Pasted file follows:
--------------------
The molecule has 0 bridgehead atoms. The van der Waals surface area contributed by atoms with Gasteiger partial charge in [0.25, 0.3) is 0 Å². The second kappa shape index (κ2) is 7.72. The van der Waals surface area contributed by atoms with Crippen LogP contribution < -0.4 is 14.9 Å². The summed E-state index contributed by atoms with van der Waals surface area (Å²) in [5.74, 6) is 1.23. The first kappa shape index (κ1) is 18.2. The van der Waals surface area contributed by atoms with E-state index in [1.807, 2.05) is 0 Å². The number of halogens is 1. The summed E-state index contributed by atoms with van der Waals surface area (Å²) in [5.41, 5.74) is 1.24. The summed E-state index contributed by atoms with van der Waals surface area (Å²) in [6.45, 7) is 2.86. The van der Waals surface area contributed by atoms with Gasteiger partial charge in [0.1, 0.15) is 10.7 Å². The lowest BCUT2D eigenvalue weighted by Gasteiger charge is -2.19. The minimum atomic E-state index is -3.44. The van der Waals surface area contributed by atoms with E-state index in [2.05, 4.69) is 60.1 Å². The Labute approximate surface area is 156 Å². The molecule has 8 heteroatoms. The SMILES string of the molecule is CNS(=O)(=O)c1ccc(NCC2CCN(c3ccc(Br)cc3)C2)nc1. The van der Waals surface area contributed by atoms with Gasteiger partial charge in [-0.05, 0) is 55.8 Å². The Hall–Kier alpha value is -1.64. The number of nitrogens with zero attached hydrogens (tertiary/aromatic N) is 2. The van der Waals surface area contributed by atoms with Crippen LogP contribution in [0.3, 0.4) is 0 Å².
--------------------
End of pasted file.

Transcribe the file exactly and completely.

The molecule has 0 bridgehead atoms. The van der Waals surface area contributed by atoms with Gasteiger partial charge in [0.25, 0.3) is 0 Å². The second kappa shape index (κ2) is 7.72. The van der Waals surface area contributed by atoms with Crippen LogP contribution < -0.4 is 14.9 Å². The summed E-state index contributed by atoms with van der Waals surface area (Å²) in [5.74, 6) is 1.23. The first kappa shape index (κ1) is 18.2. The van der Waals surface area contributed by atoms with E-state index in [1.807, 2.05) is 0 Å². The number of halogens is 1. The summed E-state index contributed by atoms with van der Waals surface area (Å²) in [5.41, 5.74) is 1.24. The summed E-state index contributed by atoms with van der Waals surface area (Å²) in [6.45, 7) is 2.86. The van der Waals surface area contributed by atoms with Gasteiger partial charge in [0.1, 0.15) is 10.7 Å². The lowest BCUT2D eigenvalue weighted by Gasteiger charge is -2.19. The minimum atomic E-state index is -3.44. The van der Waals surface area contributed by atoms with E-state index in [2.05, 4.69) is 60.1 Å². The Labute approximate surface area is 156 Å². The molecule has 8 heteroatoms. The SMILES string of the molecule is CNS(=O)(=O)c1ccc(NCC2CCN(c3ccc(Br)cc3)C2)nc1. The van der Waals surface area contributed by atoms with Gasteiger partial charge in [-0.05, 0) is 55.8 Å². The Hall–Kier alpha value is -1.64. The number of nitrogens with zero attached hydrogens (tertiary/aromatic N) is 2. The van der Waals surface area contributed by atoms with Crippen LogP contribution in [0.3, 0.4) is 0 Å².